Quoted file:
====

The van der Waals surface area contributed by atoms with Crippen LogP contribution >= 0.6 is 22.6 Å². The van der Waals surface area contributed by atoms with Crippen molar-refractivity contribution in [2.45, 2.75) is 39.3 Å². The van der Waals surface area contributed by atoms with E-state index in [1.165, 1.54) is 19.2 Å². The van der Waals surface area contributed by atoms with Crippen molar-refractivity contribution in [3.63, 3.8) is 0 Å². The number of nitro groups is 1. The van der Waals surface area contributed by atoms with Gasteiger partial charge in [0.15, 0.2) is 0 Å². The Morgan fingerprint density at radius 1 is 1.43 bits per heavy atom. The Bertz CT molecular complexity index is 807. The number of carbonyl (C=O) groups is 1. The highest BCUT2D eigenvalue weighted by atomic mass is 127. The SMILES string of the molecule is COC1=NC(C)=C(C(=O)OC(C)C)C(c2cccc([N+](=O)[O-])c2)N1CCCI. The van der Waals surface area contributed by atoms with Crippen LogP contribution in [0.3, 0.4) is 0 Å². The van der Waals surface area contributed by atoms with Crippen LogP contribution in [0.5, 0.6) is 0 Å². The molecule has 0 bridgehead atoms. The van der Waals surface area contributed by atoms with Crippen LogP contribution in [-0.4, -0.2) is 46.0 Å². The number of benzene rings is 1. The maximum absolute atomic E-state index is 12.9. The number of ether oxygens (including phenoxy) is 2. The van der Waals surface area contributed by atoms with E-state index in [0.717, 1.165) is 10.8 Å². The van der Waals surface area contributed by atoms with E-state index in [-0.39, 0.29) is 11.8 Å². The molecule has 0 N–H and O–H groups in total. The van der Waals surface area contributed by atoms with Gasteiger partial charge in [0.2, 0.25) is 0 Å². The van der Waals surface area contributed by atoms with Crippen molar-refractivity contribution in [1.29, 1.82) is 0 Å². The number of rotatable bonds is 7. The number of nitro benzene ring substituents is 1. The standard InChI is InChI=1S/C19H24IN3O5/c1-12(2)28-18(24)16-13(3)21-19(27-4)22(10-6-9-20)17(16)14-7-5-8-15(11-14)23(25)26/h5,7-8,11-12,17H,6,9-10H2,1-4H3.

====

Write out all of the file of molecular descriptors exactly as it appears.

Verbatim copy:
The van der Waals surface area contributed by atoms with Crippen LogP contribution >= 0.6 is 22.6 Å². The van der Waals surface area contributed by atoms with Crippen molar-refractivity contribution in [2.45, 2.75) is 39.3 Å². The van der Waals surface area contributed by atoms with E-state index in [1.165, 1.54) is 19.2 Å². The van der Waals surface area contributed by atoms with Crippen molar-refractivity contribution in [3.63, 3.8) is 0 Å². The number of nitro groups is 1. The van der Waals surface area contributed by atoms with Gasteiger partial charge in [0.15, 0.2) is 0 Å². The Morgan fingerprint density at radius 1 is 1.43 bits per heavy atom. The Bertz CT molecular complexity index is 807. The number of carbonyl (C=O) groups is 1. The highest BCUT2D eigenvalue weighted by atomic mass is 127. The SMILES string of the molecule is COC1=NC(C)=C(C(=O)OC(C)C)C(c2cccc([N+](=O)[O-])c2)N1CCCI. The van der Waals surface area contributed by atoms with Crippen LogP contribution in [0.3, 0.4) is 0 Å². The van der Waals surface area contributed by atoms with Crippen LogP contribution in [0.5, 0.6) is 0 Å². The molecule has 0 bridgehead atoms. The van der Waals surface area contributed by atoms with Crippen LogP contribution in [-0.4, -0.2) is 46.0 Å². The number of benzene rings is 1. The maximum absolute atomic E-state index is 12.9. The number of ether oxygens (including phenoxy) is 2. The van der Waals surface area contributed by atoms with E-state index in [0.717, 1.165) is 10.8 Å². The van der Waals surface area contributed by atoms with E-state index in [-0.39, 0.29) is 11.8 Å². The molecule has 0 N–H and O–H groups in total. The van der Waals surface area contributed by atoms with Gasteiger partial charge in [0.2, 0.25) is 0 Å². The van der Waals surface area contributed by atoms with Crippen molar-refractivity contribution in [1.29, 1.82) is 0 Å². The number of rotatable bonds is 7. The number of nitro benzene ring substituents is 1. The standard InChI is InChI=1S/C19H24IN3O5/c1-12(2)28-18(24)16-13(3)21-19(27-4)22(10-6-9-20)17(16)14-7-5-8-15(11-14)23(25)26/h5,7-8,11-12,17H,6,9-10H2,1-4H3.